When three policemen raided Rosemary Akinyi’s house in Kibera at the height of the post-election violence, she had only one request when their intentions became clear.
Rape me, if you must, but please spare my teenage daughter. They accepted the deal. Four months later, she was diagnosed with HIV.
Rosemary, a mother of three, will not be celebrating the two-year anniversary of the signing of the national accord today. The wounds are still raw. The bitterness lingers.
There are many other stories such as hers in the Burden of Peace, a gripping documentary directed by journalist Kwamchetsi Makokha.
Sitting through a 29-minute screening of the film is one of the best ways to understand why so many Kenyans hope a credible legal process to try the perpetrators of the violence will be launched by the International Criminal Court.
You will meet Maureen Cherono, who had been plaiting a neighbour’s hair when she set off for home in Eldoret on New Year’s Day two years ago.
Waylaid by several men
She was waylaid by several men who told her their kin had been killed when arsonists set the Kiambaa church on fire.
They took her away and raped her until she fainted. She hoped she would die but did not, she told the interviewers. Nine months later, she delivered a baby boy. She thought about throwing the baby away but did not. She has not yet found a family to adopt it.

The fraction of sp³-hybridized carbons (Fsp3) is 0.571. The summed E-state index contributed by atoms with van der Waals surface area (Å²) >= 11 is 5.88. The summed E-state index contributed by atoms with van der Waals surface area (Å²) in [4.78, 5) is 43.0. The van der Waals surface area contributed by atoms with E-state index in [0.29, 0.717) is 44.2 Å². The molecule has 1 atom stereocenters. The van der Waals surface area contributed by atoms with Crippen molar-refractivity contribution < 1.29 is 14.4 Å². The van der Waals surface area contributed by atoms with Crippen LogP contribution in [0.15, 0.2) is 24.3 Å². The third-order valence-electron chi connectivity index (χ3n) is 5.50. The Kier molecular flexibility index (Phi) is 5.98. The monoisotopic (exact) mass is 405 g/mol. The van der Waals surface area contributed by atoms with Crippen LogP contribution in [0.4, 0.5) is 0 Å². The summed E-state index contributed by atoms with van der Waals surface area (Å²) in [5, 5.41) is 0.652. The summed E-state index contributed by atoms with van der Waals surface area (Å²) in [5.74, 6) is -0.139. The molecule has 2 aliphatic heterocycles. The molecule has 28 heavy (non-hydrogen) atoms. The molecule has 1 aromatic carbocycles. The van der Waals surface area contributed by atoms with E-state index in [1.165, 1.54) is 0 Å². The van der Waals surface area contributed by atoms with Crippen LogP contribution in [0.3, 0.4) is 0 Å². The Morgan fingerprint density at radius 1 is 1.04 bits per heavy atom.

Regina Muthoni’s own baby was born on January 21, 2008, 21 days after the Kiambaa tragedy. She named the girl Angel Wambui after her wheelchair bound mother, who was burnt to death three weeks earlier in Kiambaa.
The sense of grievance these and hundreds of thousands of other Kenyans live with means that the peace we have today is little more than an illusion. It is, as Maina Kiai says, a sense of calm rather than peace.
There are just too many people living with the indignity of sharing a tent with their extended clan or coping with the bitterness brought on by sudden dispossession and destitution.
It is an overused phrase. But the best way to achieve lasting peace is to ensure the cause of justice is served.
Trying the authors of the violence will not just bring some sense of closure in the lives of victims. It will influence future behaviour by demonstrating that there can be consequences for inciting Kenyans to slay each other to advance personal political goals.
Personal political goals
That is why so much rides on ICC Prosecutor Luis Moreno-Ocampo’s efforts to convince the Pre-Trial chamber at The Hague to allow an investigation into the atrocities in Kenya.
It is no exaggeration to say the nation’s future depends on it. The playwright and poet Shailja Patel sums it up well in the opening segment of the Burden of Peace.
“Peace has returned to our land. The trickle of blood has dried in the streets. Automobile fumes have swapped places with teargas. Parks once barricaded are now free for the public to use.
‘‘Farms abandoned in flight are being tilled again. Shops that smouldered in daylight now trade into the night. Slums once filled with the smell of death now bubble with life. Yet this is not our peace.
‘‘Too many of us do not know this peace. Its colour and tone elude us. We can neither touch it nor feel it. It is not in our hearts. This is not our peace.”